Edited by Geert Van Calster and Denise Prévost
Chapter 7: Trade, environment and animal welfare: conditioning trade in goods and services on conduct in another country?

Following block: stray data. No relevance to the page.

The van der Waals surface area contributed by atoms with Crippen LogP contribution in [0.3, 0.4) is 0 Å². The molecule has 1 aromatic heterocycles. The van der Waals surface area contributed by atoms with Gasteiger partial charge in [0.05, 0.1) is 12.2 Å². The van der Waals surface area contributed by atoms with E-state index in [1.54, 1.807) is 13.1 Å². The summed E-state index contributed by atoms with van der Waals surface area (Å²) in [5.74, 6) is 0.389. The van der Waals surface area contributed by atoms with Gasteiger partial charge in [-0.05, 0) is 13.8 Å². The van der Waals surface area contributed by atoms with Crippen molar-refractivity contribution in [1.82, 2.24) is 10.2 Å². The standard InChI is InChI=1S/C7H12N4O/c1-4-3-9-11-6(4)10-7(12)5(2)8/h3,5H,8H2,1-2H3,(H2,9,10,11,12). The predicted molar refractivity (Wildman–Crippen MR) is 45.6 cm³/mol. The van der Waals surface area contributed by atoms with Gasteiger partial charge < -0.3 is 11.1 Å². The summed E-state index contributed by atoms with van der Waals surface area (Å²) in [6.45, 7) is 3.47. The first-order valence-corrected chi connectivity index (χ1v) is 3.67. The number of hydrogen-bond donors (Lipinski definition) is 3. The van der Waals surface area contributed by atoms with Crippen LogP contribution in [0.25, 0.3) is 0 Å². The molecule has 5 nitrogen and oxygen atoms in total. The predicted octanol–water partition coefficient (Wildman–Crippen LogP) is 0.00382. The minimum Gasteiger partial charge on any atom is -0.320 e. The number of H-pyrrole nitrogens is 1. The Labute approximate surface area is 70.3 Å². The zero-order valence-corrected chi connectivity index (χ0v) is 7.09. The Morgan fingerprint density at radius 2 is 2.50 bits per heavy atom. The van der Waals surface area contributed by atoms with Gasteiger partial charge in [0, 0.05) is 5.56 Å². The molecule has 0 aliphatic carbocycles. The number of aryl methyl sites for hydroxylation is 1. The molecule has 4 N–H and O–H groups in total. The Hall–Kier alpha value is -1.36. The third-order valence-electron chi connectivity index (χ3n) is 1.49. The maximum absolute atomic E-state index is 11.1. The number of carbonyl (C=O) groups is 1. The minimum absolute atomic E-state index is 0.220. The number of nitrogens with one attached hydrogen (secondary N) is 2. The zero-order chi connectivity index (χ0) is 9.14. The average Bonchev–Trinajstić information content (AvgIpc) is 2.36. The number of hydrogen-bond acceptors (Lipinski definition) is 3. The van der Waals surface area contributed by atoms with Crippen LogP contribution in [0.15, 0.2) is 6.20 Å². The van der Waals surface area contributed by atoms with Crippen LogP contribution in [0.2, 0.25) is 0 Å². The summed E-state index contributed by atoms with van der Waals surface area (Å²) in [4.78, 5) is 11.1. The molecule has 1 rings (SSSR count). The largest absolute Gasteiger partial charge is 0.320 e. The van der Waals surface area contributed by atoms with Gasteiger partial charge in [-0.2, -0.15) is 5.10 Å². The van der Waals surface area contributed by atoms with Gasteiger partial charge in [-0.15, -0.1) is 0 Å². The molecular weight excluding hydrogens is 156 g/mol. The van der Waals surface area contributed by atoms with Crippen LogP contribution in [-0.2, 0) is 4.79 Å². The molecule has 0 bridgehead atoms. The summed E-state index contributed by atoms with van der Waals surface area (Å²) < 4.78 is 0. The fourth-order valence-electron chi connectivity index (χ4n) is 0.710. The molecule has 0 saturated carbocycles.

When States deem international protection of the environment or animal welfare insufficient, they may unilaterally seek to promote those interests through trade measures. States may, for example, prohibit the import of fur and skins derived from animals that are skinned alive, even though no fully global international or multilateral treaty outlaws these practices. Such trade measures must be in conformity with WTO2 law, which consists largely of negative obligations on how not to restrict trade, rather than positive rules that directly regulate the environment or animal welfare. Measures to protect the environment or animal welfare that impose trade restrictions may therefore violate a substantive obligation under WTO law and hence need to be justified in order to be WTO consistent.
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